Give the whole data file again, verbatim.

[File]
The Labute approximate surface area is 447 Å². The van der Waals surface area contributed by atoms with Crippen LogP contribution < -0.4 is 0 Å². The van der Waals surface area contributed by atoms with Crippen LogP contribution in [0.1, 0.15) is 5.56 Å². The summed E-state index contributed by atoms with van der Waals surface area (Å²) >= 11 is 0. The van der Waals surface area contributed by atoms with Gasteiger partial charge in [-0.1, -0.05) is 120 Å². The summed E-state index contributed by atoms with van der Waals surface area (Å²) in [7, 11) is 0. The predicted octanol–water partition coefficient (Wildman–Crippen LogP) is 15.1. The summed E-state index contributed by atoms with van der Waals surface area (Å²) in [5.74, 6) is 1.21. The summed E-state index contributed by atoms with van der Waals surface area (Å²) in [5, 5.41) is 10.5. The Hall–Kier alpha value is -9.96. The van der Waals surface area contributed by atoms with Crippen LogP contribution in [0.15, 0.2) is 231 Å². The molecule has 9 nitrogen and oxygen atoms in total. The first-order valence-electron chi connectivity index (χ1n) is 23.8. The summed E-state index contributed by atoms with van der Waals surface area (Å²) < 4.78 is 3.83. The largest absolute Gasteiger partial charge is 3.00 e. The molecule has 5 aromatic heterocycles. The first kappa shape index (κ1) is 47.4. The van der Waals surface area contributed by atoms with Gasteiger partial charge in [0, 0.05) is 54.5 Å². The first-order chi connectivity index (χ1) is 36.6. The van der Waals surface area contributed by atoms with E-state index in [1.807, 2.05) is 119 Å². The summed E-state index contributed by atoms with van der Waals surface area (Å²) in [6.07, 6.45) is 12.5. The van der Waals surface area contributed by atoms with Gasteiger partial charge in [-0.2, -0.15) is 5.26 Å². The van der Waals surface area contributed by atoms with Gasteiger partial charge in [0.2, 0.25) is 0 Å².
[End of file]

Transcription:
The Labute approximate surface area is 447 Å². The van der Waals surface area contributed by atoms with Crippen LogP contribution < -0.4 is 0 Å². The van der Waals surface area contributed by atoms with Crippen LogP contribution in [0.1, 0.15) is 5.56 Å². The summed E-state index contributed by atoms with van der Waals surface area (Å²) >= 11 is 0. The van der Waals surface area contributed by atoms with Gasteiger partial charge in [-0.1, -0.05) is 120 Å². The summed E-state index contributed by atoms with van der Waals surface area (Å²) in [7, 11) is 0. The predicted octanol–water partition coefficient (Wildman–Crippen LogP) is 15.1. The summed E-state index contributed by atoms with van der Waals surface area (Å²) in [5.74, 6) is 1.21. The summed E-state index contributed by atoms with van der Waals surface area (Å²) in [5, 5.41) is 10.5. The Hall–Kier alpha value is -9.96. The van der Waals surface area contributed by atoms with Crippen LogP contribution in [0.15, 0.2) is 231 Å². The molecule has 9 nitrogen and oxygen atoms in total. The first-order valence-electron chi connectivity index (χ1n) is 23.8. The summed E-state index contributed by atoms with van der Waals surface area (Å²) < 4.78 is 3.83. The largest absolute Gasteiger partial charge is 3.00 e. The molecule has 5 aromatic heterocycles. The first kappa shape index (κ1) is 47.4. The van der Waals surface area contributed by atoms with Gasteiger partial charge in [0, 0.05) is 54.5 Å². The first-order chi connectivity index (χ1) is 36.6. The van der Waals surface area contributed by atoms with E-state index in [1.807, 2.05) is 119 Å². The summed E-state index contributed by atoms with van der Waals surface area (Å²) in [6.07, 6.45) is 12.5. The van der Waals surface area contributed by atoms with Gasteiger partial charge in [-0.2, -0.15) is 5.26 Å². The van der Waals surface area contributed by atoms with Gasteiger partial charge in [0.2, 0.25) is 0 Å².